Read more at New York Daily News

 

Israeli green light for big Egyptian Sinai offensive, after Islamists fail to assassinate Egyptian general

Al Qaeda flags adorn Morsi's image in Sinai

Al Qaeda flags adorn Morsi’s image in Sinai

Debka:

Israel Thursday July 11 approved a major Egyptian offensive for curbing the mounting aggression in Sinai of armed Salafis gangs, Muslim Brotherhood raiders and Hamas terrorists. A day earlier, Egypt’s Second Army commander, Maj.-Gen. Ahmad Wasfi, who is assigned to lead the offensive, escaped unhurt from an attempt on his life. Some of his bodyguards and soldiers were killed.

Maj.-Gen. Wasfi arrived in Sinai just four days ago to set up headquarters in the northern town of El Arish. He was targeted for the first attempt by radical Islamists to murder a high-ranking Egyptian general.  As a close associate of Defense Minister Gen. Fattah El-Sisi, Wasfi took part in the military coup which ousted President Mohamed Morsi in Cairo on July 3.

Around 30 Islamist gunmen laid in ambush for his convoy Wednesday,DEBKAfile’s sources report. As the cars drove past Sheikh Zuwayed, southwest of El Arish, they came under a hail of RPG anti-tank rockets and explosive devices. A minivan then drove the length of the convoy shooting heavy machine guns and armor-piercing bullets, trapping the Egyptian troops and officers in the blazing vehicles and gunning down those who tried to escape.

A fierce shootout ensued in which a number of attackers suffered losses, Egyptian military sources say. The minivan’s driver was captured and is under interrogation.

Tuesday, at the same location, two buses carrying Colombian peacemakers serving with the multinational force-MFO at the Sheikh Zuwayed base were also waylaid and shot up.

Of deep concern to the Egyptian and Israeli high commands is the Salafist assailants’ prior knowledge of the timing and route taken by Gen. Wasfi’s convoy in Sinai, because it means that Islamist terrorists have penetrated Egypt’s military apparatus in Sinai and gained an inside track on its activities.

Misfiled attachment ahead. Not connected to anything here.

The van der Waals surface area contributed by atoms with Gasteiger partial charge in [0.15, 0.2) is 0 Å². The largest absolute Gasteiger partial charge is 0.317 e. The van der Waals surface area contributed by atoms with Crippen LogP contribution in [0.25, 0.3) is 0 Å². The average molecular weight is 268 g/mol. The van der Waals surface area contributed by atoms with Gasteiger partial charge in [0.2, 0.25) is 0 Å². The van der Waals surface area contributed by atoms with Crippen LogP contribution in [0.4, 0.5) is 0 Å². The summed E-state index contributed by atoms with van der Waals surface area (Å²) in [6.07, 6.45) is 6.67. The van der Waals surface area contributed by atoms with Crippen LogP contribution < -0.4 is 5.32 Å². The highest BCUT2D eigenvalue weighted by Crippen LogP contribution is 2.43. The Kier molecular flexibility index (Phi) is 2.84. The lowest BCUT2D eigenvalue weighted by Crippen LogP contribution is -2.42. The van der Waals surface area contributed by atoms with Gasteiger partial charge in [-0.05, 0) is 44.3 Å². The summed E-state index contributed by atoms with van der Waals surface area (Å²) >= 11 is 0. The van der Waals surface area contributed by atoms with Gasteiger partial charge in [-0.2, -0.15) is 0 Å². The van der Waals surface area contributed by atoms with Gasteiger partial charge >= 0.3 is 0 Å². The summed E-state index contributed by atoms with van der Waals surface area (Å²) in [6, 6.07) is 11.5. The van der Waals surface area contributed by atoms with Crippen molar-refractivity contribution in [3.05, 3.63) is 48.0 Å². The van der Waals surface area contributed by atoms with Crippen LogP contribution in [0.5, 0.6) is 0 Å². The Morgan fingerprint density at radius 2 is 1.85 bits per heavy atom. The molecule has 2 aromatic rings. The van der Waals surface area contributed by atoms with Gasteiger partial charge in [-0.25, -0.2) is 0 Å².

With Israel’s consent (in line with the 1979 peace treaty), the Egyptian army last week withdrew substantial strength from the Suez Canal towns of Port Said and Ismailia and deployed the troops in Sinai ahead of the offensive.
On the other side of the Sinai border, Israeli Defense Forces are heavily deployed along the Sinai and Gaza border fences and in the southernmost sector of Eilat.
They are on high alert on intelligence that the armed Islamists plan to retaliate for an Egyptian assault by attacking Israel.

Read more

Blow to Radical Islam Worldwide if U.S. Tells Morsi to Go

An anti-Morsi poster and protester. (Photo: © Reuters)

An anti-Morsi poster and protester. (Photo: © Reuters)

By Tawfik Hamid:

After one year of Muslim Brotherhood member Mohammed Morsi’s presidency, millions  of Egyptians-in an unprecedented scene-poured into the streets of Cairo to say NO to Political Islam. This is probably the first time since 9/11 that Egyptians have dared to publicly reject Political and Radical Islam in such huge numbers.

U.S. support for Mohammed Morsi now appears to be pointless as the vast majority of  the population is turning against him. It would seem his collapse is inevitable.

Any attempt by the US to push the military to support Morsi is a form of suicide for the military as literally tens of millions are turning against him, while only tens of thousands are remaining loyal. Additionally, the Egyptian military-which has the support of more than 80% of Egyptians, according to recent surveys-is people-based and not sectarian. This simply means that the military itself may collapse if does not reject Morsi. And if that were to happen, the US would lose the ONLY ally in the country that can protect the Suez Canal and respect the peace treaty with Israel.

Some may argue that the US needs to support the ballot results. On the surface this may seem reasonable. But is the principle of democratic elections more important than the democratic values it is designed to protect? Are election results more important than such democratic values such as respect for minorities, equality of citizens, and the rule of law? President Morsi has made a mockery of these basic values.

Read more at The Clarion Project

For live updates follow:

On Mistaking Mohamed Mursi For His Mask

by Raymond Stock
Foreign Policy Research Institute
February 2013

“You know, when it comes to Egypt, I think, had it not been for the leadership we showed, you might have seen a different outcome there.” — President Barack Obama, “60 Minutes,” January 27, 2013